Large language models and generative AI have captured the public imagination in the last year. But what does the brave new world of AI tools herald for companies and government institutions?

Igor Jablokov, CEO and founder of Pryon, recently sat down with analyst Christina Stathopoulos to discuss his thoughts on the state of AI for the enterprise. For those who don’t have time to listen to the full podcast episode, here are our top three takeaways.

1. AI will augment people, not replace them

Companies that have tried to replace employees with AI tools have seen middling to disastrous results. This isn’t terribly surprising: AI isn’t going to get rid of the need for people en masse. However, AI will help employees become more effective and powerful in their roles. 

All companies want to get 10x bigger over the next decade, but there’s not going to be a 10x increase in the world’s population within our lifetimes. What does that mean? People will have to get more efficient at their jobs. Which means employees will need AI tools to help them do things more efficiently, like get the answers they need faster than ever before.

As Pedro Domingos, Professor of Computer Science at the University of Washington and author of The Master Algorithm, says about technologies like AI: “It’s not man versus machine; it’s man with machine versus man without. Data and intuition are like horse and rider, and you don’t try to outrun a horse; you ride it.” In this vein, companies will use AI to supercharge their employees, not supplant them.

2. AI isn’t actually all that new, but taking AI from the consumer world to government and enterprise is a new challenge

When most people think of AI today, they think of tools that have emerged in the last year or two, like ChatGPT. There’s a massive amount of hype around both AI startups and larger tech companies implementing AI for the first time. It isn’t dissimilar to what happened around the turn of the millennium, when companies added “.com” to their names and saw their valuations skyrocket. 

However, just as the basic technologies powering the Internet didn’t emerge from thin air in 1997, AI isn’t brand new — it’s actually been around in numerous forms for decades. Translation tools, semi-autonomous vehicles, text autocorrection, computational photography, voice assistants, and speech recognition software are just a few examples of AI-based technologies that have been in use for a long time. 

In the last few years, we’ve seen an explosion in computing power, allowing for truly large language models (LLMs) and massive information ingestion. What hasn’t changed, though, is the consumer-grade approach to AI tools. Existing AI solutions, from voice assistants like Alexa to tools like DeepMind, have all been built with consumers in mind.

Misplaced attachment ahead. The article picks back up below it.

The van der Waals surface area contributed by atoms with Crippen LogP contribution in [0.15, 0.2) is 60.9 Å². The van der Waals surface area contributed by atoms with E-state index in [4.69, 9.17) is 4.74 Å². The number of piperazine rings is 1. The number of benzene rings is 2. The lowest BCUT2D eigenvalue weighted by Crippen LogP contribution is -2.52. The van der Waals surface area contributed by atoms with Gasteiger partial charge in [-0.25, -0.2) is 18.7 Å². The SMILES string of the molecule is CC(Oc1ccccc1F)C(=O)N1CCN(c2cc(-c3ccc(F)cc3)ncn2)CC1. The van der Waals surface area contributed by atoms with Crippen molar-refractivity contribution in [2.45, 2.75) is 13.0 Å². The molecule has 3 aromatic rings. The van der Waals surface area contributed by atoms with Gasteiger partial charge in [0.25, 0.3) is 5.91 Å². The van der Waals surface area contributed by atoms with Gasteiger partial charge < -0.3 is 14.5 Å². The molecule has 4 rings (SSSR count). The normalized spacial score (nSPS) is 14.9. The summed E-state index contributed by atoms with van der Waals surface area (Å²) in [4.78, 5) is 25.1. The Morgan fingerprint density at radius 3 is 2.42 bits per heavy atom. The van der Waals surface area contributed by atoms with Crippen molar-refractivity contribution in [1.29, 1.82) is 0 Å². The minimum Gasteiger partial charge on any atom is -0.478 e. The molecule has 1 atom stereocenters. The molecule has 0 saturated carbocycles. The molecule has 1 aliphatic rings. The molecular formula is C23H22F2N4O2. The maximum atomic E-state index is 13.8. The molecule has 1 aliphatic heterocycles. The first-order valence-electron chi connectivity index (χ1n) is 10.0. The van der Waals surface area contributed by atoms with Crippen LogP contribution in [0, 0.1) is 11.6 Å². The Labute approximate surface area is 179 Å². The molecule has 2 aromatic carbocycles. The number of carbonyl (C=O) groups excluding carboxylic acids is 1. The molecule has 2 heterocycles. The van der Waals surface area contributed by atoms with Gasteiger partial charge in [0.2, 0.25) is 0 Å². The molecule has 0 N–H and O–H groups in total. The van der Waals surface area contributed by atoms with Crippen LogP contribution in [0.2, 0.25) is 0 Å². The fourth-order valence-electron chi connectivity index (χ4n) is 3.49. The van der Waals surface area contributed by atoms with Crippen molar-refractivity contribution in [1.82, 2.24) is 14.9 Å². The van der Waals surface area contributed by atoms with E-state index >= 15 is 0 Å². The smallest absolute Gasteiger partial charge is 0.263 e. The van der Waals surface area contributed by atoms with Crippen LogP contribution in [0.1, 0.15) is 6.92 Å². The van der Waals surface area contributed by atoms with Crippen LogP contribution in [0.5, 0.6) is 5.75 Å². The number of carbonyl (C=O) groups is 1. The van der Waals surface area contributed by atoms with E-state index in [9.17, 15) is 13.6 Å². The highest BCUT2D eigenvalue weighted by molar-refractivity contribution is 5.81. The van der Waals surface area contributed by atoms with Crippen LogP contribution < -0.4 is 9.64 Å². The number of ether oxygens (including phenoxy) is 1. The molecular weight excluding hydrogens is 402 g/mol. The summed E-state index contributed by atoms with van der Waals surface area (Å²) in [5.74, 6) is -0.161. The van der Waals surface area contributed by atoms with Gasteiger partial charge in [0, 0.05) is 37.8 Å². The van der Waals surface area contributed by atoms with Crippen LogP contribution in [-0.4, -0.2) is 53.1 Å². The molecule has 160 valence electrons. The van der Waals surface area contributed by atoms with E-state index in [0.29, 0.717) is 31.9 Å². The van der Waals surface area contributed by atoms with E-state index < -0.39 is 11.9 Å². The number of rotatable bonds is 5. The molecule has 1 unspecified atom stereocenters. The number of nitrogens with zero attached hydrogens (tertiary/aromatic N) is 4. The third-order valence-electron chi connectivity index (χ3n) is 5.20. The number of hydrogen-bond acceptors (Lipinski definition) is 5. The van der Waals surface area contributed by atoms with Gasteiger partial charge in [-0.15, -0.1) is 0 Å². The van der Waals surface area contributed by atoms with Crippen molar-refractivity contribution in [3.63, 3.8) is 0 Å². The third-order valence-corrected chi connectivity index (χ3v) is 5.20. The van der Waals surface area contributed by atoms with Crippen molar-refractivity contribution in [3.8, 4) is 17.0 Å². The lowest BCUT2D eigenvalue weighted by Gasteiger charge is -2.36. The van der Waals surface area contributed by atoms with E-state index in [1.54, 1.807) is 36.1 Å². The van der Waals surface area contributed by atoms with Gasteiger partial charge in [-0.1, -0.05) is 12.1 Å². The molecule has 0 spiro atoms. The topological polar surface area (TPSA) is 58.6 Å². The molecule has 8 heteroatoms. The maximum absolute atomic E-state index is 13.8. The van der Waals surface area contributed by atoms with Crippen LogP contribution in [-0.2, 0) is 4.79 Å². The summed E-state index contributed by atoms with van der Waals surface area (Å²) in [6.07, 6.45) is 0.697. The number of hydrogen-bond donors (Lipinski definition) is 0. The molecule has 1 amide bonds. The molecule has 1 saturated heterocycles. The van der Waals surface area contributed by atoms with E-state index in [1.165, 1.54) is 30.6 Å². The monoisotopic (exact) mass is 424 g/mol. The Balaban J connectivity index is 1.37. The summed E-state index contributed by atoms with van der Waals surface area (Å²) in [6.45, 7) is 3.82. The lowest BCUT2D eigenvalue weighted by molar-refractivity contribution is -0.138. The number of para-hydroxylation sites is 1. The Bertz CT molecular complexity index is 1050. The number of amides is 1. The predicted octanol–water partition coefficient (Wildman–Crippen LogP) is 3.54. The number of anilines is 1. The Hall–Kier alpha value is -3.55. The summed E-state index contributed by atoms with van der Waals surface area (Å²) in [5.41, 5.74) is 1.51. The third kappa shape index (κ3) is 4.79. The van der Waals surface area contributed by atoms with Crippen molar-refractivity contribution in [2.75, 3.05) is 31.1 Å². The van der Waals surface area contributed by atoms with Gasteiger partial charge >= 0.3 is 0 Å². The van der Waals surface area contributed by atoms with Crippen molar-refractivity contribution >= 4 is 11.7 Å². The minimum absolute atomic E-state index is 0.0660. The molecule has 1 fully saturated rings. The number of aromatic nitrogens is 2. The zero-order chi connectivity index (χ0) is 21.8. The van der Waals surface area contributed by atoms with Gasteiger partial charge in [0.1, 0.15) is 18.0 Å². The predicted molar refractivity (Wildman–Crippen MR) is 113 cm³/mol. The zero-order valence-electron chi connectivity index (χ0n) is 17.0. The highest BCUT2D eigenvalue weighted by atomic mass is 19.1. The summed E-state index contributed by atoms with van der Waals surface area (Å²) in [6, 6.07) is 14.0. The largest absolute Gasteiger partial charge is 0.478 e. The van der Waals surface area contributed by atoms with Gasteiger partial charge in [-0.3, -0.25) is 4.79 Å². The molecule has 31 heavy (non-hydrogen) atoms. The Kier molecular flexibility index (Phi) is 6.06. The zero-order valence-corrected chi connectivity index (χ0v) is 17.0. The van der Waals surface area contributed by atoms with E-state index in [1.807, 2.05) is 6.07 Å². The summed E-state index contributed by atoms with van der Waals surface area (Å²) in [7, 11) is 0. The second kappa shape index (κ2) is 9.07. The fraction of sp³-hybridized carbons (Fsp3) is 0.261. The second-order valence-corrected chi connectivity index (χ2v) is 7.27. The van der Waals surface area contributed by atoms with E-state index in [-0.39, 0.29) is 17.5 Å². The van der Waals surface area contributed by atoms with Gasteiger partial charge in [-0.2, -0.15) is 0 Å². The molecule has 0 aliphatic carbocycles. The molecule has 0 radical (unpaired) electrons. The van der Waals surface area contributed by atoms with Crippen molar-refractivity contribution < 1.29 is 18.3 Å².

This is not necessarily a bad thing; consumer tech companies are great at de-risking new interaction models (like Apple did with the computer mouse and Multi-Touch) and distributing them at scale. But it takes a while to take consumer-grade tools and make them ready for critical environments, like government agencies and large enterprises. The first iPhone didn’t come with support for enterprise mobile management (EMM) or VPNs, for example; it took industry pressure and years of engineering for these crucial security measures to get built.

Getting AI ready for government and enterprise is why we built Pryon. These kinds of entities have high bars for accuracy, security, scalability, and speed — and that’s where Pryon shines.

3. The risks of consumer-grade AI tools in the enterprise are too high to ignore

The companies focused on building LLMs, like OpenAI and Meta, weren’t focused on a purpose-built enterprise experience that’s reliable, always available, and service-able. Even more than uptime and configurability, though, was the fact that these firms didn’t consider data governance, data provenance, and security, which are the top priorities for any enterprise or government installation.

First, most generative AI tools haven’t been shy about ingesting loads of data from wherever they can find it — not just the open web, but also books and any information users provide them, even if it’s proprietary company data. Generative AI tools then use this data to train their models. While newer, supposedly enterprise-grade solutions like ChatGPT Enterprise say they won’t use company data for training purposes, that doesn’t mean employees won’t have access to potentially sensitive information from other companies whose information has already been used to train the LLM

Second, these tools are fraught with risk because the copyright status of generated output is unclear. For example, if you use ChatGPT to generate snippets of code that you then embed into your company’s product, you may be taking code that was newly created by an actual person and uploaded to Github. The attribution and ownership risks are massive.

Finally, there’s the threat of hallucination. Consumer-first generative AI tools often make up incorrect information, stating it as if it’s fact. In high-stakes environments where information accuracy and trustworthiness are paramount, the propensity for generative AI tools to hallucinate can present serious risks, as they can mislead users with incorrect or incomplete information.

More risks abound: prompt injection attacks, the ability for savvy users to reverse-engineer training data, and a lack of per-user access controls giving any employee access to all company information.

Ready to learn more?

Listen to the full podcast recording for more of Igor’s insights, including why he believes the web as we know it died last year, the three types of AI companies, and the 4 P’s of enterprise content.